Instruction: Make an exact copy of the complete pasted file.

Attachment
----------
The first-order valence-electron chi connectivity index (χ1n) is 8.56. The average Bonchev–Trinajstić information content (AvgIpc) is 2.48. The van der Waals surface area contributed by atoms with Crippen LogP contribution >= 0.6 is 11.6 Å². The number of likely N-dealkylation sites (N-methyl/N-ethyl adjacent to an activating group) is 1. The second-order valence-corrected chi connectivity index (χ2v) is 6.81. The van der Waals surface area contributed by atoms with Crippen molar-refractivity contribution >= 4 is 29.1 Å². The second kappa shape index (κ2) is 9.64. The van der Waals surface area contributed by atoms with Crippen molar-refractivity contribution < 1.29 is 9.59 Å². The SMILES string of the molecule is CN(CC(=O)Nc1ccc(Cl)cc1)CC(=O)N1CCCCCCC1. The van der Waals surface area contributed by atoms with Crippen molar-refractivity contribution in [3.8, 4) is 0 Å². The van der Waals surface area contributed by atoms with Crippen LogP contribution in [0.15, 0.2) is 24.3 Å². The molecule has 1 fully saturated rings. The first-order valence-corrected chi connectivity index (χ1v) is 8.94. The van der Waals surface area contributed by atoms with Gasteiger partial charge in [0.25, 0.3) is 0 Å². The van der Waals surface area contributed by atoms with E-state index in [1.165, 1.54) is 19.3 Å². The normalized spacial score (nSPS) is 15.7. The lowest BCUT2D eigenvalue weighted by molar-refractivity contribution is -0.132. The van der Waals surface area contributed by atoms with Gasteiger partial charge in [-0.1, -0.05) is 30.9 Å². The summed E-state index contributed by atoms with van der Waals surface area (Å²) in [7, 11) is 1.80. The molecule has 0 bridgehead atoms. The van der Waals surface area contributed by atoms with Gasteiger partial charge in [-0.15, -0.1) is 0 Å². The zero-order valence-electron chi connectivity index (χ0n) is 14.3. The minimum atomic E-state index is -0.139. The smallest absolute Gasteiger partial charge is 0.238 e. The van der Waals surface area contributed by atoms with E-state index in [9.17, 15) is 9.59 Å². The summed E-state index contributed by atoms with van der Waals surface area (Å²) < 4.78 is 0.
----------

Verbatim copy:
The first-order valence-electron chi connectivity index (χ1n) is 8.56. The average Bonchev–Trinajstić information content (AvgIpc) is 2.48. The van der Waals surface area contributed by atoms with Crippen LogP contribution >= 0.6 is 11.6 Å². The number of likely N-dealkylation sites (N-methyl/N-ethyl adjacent to an activating group) is 1. The second-order valence-corrected chi connectivity index (χ2v) is 6.81. The van der Waals surface area contributed by atoms with Crippen molar-refractivity contribution >= 4 is 29.1 Å². The second kappa shape index (κ2) is 9.64. The van der Waals surface area contributed by atoms with Crippen molar-refractivity contribution < 1.29 is 9.59 Å². The SMILES string of the molecule is CN(CC(=O)Nc1ccc(Cl)cc1)CC(=O)N1CCCCCCC1. The van der Waals surface area contributed by atoms with Crippen molar-refractivity contribution in [3.8, 4) is 0 Å². The van der Waals surface area contributed by atoms with Crippen LogP contribution in [0.15, 0.2) is 24.3 Å². The molecule has 1 fully saturated rings. The first-order valence-corrected chi connectivity index (χ1v) is 8.94. The van der Waals surface area contributed by atoms with Gasteiger partial charge in [0.25, 0.3) is 0 Å². The van der Waals surface area contributed by atoms with E-state index in [1.165, 1.54) is 19.3 Å². The normalized spacial score (nSPS) is 15.7. The lowest BCUT2D eigenvalue weighted by molar-refractivity contribution is -0.132. The van der Waals surface area contributed by atoms with Gasteiger partial charge in [-0.1, -0.05) is 30.9 Å². The summed E-state index contributed by atoms with van der Waals surface area (Å²) in [7, 11) is 1.80. The molecule has 0 bridgehead atoms. The van der Waals surface area contributed by atoms with Gasteiger partial charge in [-0.15, -0.1) is 0 Å². The zero-order valence-electron chi connectivity index (χ0n) is 14.3. The minimum atomic E-state index is -0.139. The smallest absolute Gasteiger partial charge is 0.238 e. The van der Waals surface area contributed by atoms with E-state index in [9.17, 15) is 9.59 Å². The summed E-state index contributed by atoms with van der Waals surface area (Å²) < 4.78 is 0.